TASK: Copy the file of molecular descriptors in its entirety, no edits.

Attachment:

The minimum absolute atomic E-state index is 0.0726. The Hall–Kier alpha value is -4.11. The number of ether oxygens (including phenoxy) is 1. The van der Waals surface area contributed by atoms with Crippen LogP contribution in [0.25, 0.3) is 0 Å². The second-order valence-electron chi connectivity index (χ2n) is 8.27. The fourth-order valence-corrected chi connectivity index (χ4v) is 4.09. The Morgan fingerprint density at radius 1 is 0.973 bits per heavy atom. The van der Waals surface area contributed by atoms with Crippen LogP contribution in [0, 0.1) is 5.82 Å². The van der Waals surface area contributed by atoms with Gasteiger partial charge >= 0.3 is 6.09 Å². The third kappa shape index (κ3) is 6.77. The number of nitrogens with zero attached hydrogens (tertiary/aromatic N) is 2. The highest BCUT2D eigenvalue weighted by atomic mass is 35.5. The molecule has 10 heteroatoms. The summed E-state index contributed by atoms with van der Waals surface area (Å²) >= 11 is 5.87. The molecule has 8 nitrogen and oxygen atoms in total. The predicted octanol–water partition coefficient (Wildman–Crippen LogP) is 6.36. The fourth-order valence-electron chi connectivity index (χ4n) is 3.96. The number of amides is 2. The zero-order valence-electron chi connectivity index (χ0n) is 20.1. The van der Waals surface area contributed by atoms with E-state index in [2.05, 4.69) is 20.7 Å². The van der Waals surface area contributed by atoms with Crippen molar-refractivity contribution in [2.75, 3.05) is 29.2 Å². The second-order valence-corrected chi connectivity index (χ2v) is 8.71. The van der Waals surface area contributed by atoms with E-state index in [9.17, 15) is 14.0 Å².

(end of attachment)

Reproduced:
The minimum absolute atomic E-state index is 0.0726. The Hall–Kier alpha value is -4.11. The number of ether oxygens (including phenoxy) is 1. The van der Waals surface area contributed by atoms with Crippen LogP contribution in [0.25, 0.3) is 0 Å². The second-order valence-electron chi connectivity index (χ2n) is 8.27. The fourth-order valence-corrected chi connectivity index (χ4v) is 4.09. The Morgan fingerprint density at radius 1 is 0.973 bits per heavy atom. The van der Waals surface area contributed by atoms with Crippen LogP contribution in [0, 0.1) is 5.82 Å². The van der Waals surface area contributed by atoms with Gasteiger partial charge >= 0.3 is 6.09 Å². The third kappa shape index (κ3) is 6.77. The number of nitrogens with zero attached hydrogens (tertiary/aromatic N) is 2. The highest BCUT2D eigenvalue weighted by atomic mass is 35.5. The molecule has 10 heteroatoms. The summed E-state index contributed by atoms with van der Waals surface area (Å²) >= 11 is 5.87. The molecule has 8 nitrogen and oxygen atoms in total. The predicted octanol–water partition coefficient (Wildman–Crippen LogP) is 6.36. The fourth-order valence-electron chi connectivity index (χ4n) is 3.96. The number of amides is 2. The zero-order valence-electron chi connectivity index (χ0n) is 20.1. The van der Waals surface area contributed by atoms with E-state index in [2.05, 4.69) is 20.7 Å². The van der Waals surface area contributed by atoms with Crippen molar-refractivity contribution in [2.75, 3.05) is 29.2 Å². The second-order valence-corrected chi connectivity index (χ2v) is 8.71. The van der Waals surface area contributed by atoms with E-state index in [9.17, 15) is 14.0 Å².